In the story of the journey to Emmaus we encounter two despondent disciples, all hope gone, aimlessly wandering the road, moving as far from the source of their pain as their weary legs would carry them. We encounter too the one who walks with them, gently present to their pain, the one who having met them where they were at, brings the Word of God to bear on their situation, leading them gradually to FAITH which makes it possible for them to recognise Him in the Breaking of Bread.

What this Gospel passage does is to take us on a journey from the darkness of unbelief and incomprehension of God’s ways to the light of faith and to joy in the Risen Lord, a joy to be shared with all the people.

The story of Emmaus shows the disciples profoundly disheartened by the events of the Passion and abandoning Jerusalem the place of their dead dreams. There was in fact no reason for their discouragement. JESUS WAS WITH THEM. But they were unable to recognise him. These two disciples had their minds still fixed on “Jesus the Nazarene, the one who would save them from their Roman occupiers. Jesus had in fact prophesised his resurrection and it had been foretold in Scripture that the Christ should suffer to redeem his people but focused only on their own vision of an earthly liberator they couldn’t go beyond their limited perspective. Jesus wasn’t who he claimed to be because he didn’t meet their immediate needs and expectations they had of Him. They lost all hope because they had no faith. They didn’t believe that Jesus had risen and without faith in the resurrection every thing is meaningless.

Does not this happen to us too? Are there not times when we too become so engrossed in our daily problems that we cannot see a bigger picture or a different solution to the one we envisage? We too can lose faith. We too can fail to see that there is no need for discouragement. Jesus is risen. He is with us.
But thank God the story does not end there. The Risen Jesus is willing to seek out the lost. He joins them and us on the road. He is walking with them but because they don’t believe he is Risen, there is no possibility of their recognising Him. The Risen Jesus can only be encountered through faith. His physical presence is not enough. He cannot be recognised with our physical senses.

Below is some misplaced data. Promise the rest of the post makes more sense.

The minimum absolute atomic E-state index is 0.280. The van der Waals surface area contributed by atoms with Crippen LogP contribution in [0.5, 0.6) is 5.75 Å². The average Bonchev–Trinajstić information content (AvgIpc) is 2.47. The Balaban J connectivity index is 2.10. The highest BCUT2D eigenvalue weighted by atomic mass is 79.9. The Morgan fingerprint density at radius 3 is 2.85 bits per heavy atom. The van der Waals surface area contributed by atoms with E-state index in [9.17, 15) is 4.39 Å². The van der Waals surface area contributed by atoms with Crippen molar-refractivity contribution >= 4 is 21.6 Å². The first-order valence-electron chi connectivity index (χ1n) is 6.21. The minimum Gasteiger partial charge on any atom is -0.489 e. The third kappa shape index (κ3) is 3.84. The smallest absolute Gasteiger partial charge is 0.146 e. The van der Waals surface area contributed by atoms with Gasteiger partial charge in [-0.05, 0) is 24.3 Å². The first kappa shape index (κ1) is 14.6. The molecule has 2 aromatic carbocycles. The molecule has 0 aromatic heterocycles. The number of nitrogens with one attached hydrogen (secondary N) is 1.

He walks with them and joins in their conversation. Is it here that the first movement of grace begins? in an openness to an outsider, a third party, a different viewpoint to our own ?
Jesus joins the disciples and us not because we are good or faithful. The disciples had neither trusted him nor stood by him. He joins them precisely because they are weak and confused, afraid and angry, despondent, rudderless.
Jesus joins his disciples and walks with them at their pace and in their direction. They are heading away from Jerusalem going towards Emmaus. Now Jesus actually wants them in Jerusalem with the others, ready for the mission he is going to entrust to them but he does not stop them or try to turn them round. They are not yet ready to go back. When they are ready they will go back freely and joyfully. And they will only be ready when having exposed the full depth and extent of their betrayal they raise their eyes and encountering that look of infinite tenderness and compassion they recognise Him and know Him to be truly risen.
That encounter only happened because Jesus brought their story and His story together. Jesus takes up their story, changing nothing in it, but gently leads them through the events of Scripture into a new understanding of these same events. In that light the place of Crucifixion becomes the place of Resurrection; the place of death becomes an opening to new life. This is the gift of Faith. In their eyes Jesus Passion and death was a disaster caused by evil people. Now Jesus uncovers for them a deeper reality hiding under these same events. Jesus victory over death is the real liberation. It frees us not only from earthly despots but it sets us free from the tyranny of sin and death. Now as they see this hidden reality with God’s eyes, their hearts begin to burn within them. As Jesus opened the Scripture to them revealing every thing concerning himself, their eyes are opened, and their faith restored they are able to recognise Him in the breaking of bread.